Tuesday, June 16, 2015

Our need for experts

Our world is so complicated but I think often it's easy to think you kind of have the gist of how something works, but as I type I'm looking at my laptop screen aware that I'm not quite clear on those liquid crystal things which are showing me the words as I type. Sure I could read up on them, again, but do I need to do that really? No. They work just fine whether I understand why or not.

And I have a good bit of medical knowledge, and even worked for years as a technician in a large medical facility, but yeah, if I have a medical problem, I go to a doctor and look for an expert assessment.

Experts are critical for us all, including experts themselves, who will tend to specialize in a particular area in order to know as much as they do.

Thankfully that expertise works incredibly well, or our modern world could not function.

Yet I've found myself pondering areas where I know expertise exists, looking for simple principles, and worked out some things for myself which works for me. I'm looking for functional tools in order to do things. But if I'm serious about it, I need to figure out why these are not part of established expertise.

My first guess has to do with norms. For instance I wrote a post that mentioned controversy with doctors who resisted washing their hands despite one doctor figuring out that such behavior could cut down on death for women after giving birth. But those high death rates which would be unacceptable today were simply the norm at the time.

So it occurs to me that experts may have problems in areas where established norms are challenged by some knowledge, and will tend to resist while sticking with norms, which makes sense! If I see, for instance, a cow float by, will suspect there are wires or something going on to explain something which is well outside of norms I am certain are true.

In economics, then I think we can assert that there are established norms for a lack of predictability consistent with times in human history when vast amounts of data was difficult to collect and very difficult to process, but today advanced electronic systems can process huge amounts of data from all over the world that is quickly collected.

Shifting from the norm may have escaped economists for the moment, while a more informed public is more aware of their failures in actually explaining what is going on in economies or helping when things go badly like in the Great Recession.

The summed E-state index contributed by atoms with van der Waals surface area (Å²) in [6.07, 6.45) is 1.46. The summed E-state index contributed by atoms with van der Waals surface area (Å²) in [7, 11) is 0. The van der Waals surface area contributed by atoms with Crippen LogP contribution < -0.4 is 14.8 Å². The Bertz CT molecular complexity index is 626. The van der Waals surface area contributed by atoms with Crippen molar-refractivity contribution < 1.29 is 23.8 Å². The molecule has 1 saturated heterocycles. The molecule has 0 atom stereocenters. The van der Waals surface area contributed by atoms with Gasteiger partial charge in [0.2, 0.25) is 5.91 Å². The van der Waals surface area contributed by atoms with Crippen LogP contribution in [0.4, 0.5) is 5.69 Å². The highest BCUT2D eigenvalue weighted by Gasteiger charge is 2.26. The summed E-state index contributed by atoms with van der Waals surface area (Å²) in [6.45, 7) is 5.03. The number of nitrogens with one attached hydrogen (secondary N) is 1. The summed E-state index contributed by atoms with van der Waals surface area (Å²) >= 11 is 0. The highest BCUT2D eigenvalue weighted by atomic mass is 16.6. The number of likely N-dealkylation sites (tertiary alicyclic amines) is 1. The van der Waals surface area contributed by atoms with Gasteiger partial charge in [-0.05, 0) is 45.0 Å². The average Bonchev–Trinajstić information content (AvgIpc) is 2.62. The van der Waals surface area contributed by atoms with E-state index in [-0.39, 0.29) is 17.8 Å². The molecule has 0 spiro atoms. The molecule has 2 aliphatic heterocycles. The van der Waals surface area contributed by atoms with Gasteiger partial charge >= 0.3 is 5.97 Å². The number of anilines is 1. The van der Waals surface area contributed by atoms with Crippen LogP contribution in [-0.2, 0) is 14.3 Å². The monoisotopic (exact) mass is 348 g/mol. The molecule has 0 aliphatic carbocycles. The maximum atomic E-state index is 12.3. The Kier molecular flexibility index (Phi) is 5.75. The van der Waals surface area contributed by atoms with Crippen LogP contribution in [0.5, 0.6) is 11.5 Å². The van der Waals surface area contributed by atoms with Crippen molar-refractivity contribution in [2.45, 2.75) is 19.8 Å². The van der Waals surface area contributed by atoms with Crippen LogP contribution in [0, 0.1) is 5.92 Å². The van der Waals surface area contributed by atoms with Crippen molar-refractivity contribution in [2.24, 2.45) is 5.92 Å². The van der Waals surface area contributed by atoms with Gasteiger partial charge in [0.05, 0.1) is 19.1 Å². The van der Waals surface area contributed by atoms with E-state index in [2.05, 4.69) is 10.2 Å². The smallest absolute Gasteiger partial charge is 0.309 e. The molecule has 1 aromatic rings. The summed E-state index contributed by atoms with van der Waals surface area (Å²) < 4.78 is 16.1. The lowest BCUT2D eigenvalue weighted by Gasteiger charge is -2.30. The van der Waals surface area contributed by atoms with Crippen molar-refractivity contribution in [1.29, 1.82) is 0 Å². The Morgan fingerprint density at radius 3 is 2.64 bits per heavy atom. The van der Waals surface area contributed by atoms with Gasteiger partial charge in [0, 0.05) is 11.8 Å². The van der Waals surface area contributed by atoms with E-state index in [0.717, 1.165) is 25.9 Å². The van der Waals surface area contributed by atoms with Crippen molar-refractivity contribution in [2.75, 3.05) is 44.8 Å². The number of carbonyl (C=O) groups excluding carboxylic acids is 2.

With limited information and processing ability, overly complex economic theories about money and economies might have seemed better than nothing. And modern economics may be weighted down with huge amounts of useless baggage in the form of ideas that could not be adequately tested until our time with our modern computer systems.

Like, how would you test my simple ideas that money is just an abstraction for a favor in the past? It may seem like a simple idea, but I make hypotheses about global economies with it, relying on data that I read from people who are connected to experts who are pulling in and processing vast amounts of information.

Actually I've seen a lot of areas where the real power of modern computers seems to be ignored by experts relying on norms established before them. And think it is the single biggest cause of expert failure across our planet. Computers are simply underappreciated as tools, or shoe-horned into wrong roles to sustain norms in thinking established before they gave the ability in many more areas to determine how the real world actually works.

The other problem I think with expertise can be tradition outside of norms, and the weight of complex social structures, like religion, which can weigh in against useful ideas.

For instance, with science I focus on prediction. But for many prediction is associated with religion, as a province of God, or with the supernatural, as a charlatan area, and science is seen as against such things.

That social feel that science is antagonistic to religion and especially charlatanism, could push people to reject the word "prediction" when it comes to science even though it leads to a very natural and simple definition for science which is useful in determining when it is being done.

And that covers enough for me to have a bit of framework to try and understand why I've found myself pondering such broad areas as money and science, and also why I can have some confidence in my own musings.

After all, we have no choice but to depend on people who have done the work to deeply understand things, especially in our very complex world. But we should get worried if we find areas where what they say just fails, and fails, and fails, and fails.

Seems to me that computers have pushed things far more greatly than many experts are yet willing to accept, and that vast areas of human understanding can be reworked where for the first time we have tools which allow us to keep up with so much more.

They simply have to be fully used, and useless norms must be dropped as new ones emerge.

Like with pregnancy, few women today would tolerate doctors not washing their hands, and few societies would accept the death rates during and after childbirth which were just the norm for much of human existence.

James Harris
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